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Unit3_TheCongress - 1 Unit 3 The Congress Scope and Limits...

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1 Unit 3: The Congress Scope and Limits of Legislative Power Controversies Regarding the Legislative Branch: Term Limits, Electronic Voting, Pork-Barrel Spending, Campaign-Finance Reform Expected Outcomes : To understand the structure and process of the legislative branch, and to be familiar with both sides of the debate surrounding electronic voting and other controversies. Unit 3 Overview The US Constitution provides for "separation of powers" and "checks and balances," but it is still fair to claim that the Founding Fathers anticipated that Congress would be the most central branch of government – the branch that gave clearest voice to the diverse opinions and aspirations of voters. That's partly why its duties and responsibilities are included in Article I of the Constitution. The principal architect of the US Constitution, James Madison, made this clear in The Federalist Papers #51 : "But it is not possible to give to each department an equal power of self-defense. In republican government, the legislative authority necessarily predominates." James Madison also feared excessive power in the Congress, which is why he and others settled on the proposal for a "bicameral" legislative branch: a House of Representatives and a Senate. For a bill to become a law, it would have to pass both houses of Congress, which is difficult. As James Madison continued: "The remedy for this inconveniency is to divide the legislature into different branches; and to render them, by different modes of election and different principles of action, as little connected with each other as the nature of their common functions and their common dependence on the society will admit. It may even be necessary to guard against dangerous encroachments by still further precautions."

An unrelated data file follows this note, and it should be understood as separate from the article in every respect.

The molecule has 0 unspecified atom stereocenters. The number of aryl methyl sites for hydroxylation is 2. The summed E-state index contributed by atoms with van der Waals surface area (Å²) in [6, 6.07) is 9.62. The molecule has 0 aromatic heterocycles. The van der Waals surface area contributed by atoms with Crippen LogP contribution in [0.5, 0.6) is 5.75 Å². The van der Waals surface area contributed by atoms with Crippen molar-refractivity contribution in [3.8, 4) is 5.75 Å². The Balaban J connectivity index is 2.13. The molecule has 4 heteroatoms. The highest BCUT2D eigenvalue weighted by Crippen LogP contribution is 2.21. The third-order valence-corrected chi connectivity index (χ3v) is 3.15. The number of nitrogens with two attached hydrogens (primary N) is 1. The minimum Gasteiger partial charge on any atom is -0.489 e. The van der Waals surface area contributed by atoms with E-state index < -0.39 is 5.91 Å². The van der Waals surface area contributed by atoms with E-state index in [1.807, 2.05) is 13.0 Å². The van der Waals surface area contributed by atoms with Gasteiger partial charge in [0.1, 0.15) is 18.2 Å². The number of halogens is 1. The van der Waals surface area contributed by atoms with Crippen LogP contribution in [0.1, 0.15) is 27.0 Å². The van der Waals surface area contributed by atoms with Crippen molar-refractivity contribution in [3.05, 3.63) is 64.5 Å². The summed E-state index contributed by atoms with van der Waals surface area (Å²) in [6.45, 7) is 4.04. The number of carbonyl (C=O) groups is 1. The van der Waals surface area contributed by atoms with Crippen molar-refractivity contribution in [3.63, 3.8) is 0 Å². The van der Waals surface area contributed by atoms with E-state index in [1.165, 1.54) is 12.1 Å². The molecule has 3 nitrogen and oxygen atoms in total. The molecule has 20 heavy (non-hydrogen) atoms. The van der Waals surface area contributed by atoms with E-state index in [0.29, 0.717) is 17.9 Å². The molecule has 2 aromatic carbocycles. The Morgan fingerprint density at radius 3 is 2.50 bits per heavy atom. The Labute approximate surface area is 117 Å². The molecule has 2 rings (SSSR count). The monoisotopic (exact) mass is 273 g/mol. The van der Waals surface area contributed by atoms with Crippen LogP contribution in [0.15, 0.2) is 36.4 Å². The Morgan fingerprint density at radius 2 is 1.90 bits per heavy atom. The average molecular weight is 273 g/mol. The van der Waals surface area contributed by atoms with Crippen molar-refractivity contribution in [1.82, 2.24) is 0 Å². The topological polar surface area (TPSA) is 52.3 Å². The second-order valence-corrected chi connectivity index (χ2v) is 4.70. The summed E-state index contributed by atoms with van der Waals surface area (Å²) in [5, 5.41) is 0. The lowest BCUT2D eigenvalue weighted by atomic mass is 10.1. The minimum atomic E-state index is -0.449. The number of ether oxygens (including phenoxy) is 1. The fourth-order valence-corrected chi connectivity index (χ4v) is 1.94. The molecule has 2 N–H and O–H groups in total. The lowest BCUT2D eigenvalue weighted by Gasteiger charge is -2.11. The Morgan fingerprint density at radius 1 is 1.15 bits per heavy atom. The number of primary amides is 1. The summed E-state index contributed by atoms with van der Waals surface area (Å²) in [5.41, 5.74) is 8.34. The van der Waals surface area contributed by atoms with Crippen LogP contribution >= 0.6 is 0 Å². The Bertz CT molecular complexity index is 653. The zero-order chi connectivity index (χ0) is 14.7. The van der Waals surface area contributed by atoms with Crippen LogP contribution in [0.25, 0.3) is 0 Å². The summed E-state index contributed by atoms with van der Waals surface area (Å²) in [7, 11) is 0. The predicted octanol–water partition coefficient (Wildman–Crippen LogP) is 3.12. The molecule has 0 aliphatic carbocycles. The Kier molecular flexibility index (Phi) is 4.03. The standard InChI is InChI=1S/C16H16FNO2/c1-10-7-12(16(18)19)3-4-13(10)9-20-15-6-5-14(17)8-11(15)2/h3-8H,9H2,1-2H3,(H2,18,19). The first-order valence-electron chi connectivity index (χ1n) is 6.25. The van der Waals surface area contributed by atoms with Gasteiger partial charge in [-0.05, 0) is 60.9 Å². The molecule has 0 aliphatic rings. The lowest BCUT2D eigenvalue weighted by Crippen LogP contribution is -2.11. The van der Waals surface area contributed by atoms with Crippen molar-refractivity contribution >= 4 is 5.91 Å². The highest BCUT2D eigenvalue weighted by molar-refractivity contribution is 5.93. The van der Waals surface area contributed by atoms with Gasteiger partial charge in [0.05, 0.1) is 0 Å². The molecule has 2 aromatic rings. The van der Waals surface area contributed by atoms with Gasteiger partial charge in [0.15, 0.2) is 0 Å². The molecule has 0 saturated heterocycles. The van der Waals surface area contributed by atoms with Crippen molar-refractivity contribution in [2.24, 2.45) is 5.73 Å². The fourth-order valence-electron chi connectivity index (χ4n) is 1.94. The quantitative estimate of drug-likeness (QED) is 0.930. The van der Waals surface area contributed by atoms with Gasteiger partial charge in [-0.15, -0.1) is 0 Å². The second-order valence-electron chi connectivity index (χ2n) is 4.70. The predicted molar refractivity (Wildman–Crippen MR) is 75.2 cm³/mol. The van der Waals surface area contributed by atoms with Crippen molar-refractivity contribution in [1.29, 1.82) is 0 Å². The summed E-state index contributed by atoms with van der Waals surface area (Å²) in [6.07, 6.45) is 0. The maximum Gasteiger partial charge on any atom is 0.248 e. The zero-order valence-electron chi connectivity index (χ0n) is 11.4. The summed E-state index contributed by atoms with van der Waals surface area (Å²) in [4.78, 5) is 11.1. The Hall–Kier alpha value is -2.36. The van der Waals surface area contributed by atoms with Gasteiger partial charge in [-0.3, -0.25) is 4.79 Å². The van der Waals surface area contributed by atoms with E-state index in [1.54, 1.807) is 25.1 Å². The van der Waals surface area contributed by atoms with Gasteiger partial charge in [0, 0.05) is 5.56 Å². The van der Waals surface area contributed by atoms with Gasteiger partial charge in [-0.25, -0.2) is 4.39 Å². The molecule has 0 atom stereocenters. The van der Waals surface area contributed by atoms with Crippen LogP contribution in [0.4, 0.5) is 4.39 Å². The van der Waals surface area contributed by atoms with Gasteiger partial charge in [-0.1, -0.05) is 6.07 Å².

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2 While Madison and others were acutely aware of the potential tyranny of a single despot, king or even president, they were also cautious about the concept of "direct democracy," suspecting that Congress might become a vehicle for "tyranny of the majority." In such a tyranny, a majority would begin to restrict the rights of individuals and minorities. As James Madison wrote in The Federalist #10 : A pure democracy can admit no cure for the mischief of faction. A common passion or interest will be felt by a majority, and there is nothing to check the inducements to sacrifice the weaker party. Hence it is, that democracies have ever been found incompatible with personal security or the rights of property; and have, in general, been as short in their lives as they have been violent in their deaths. He saw direct democracy as a danger to individual rights and advocated a representative democracy (also called a republic), in order to protect what he viewed as individual liberty from majority rule, or from the effects of such inequality within society.
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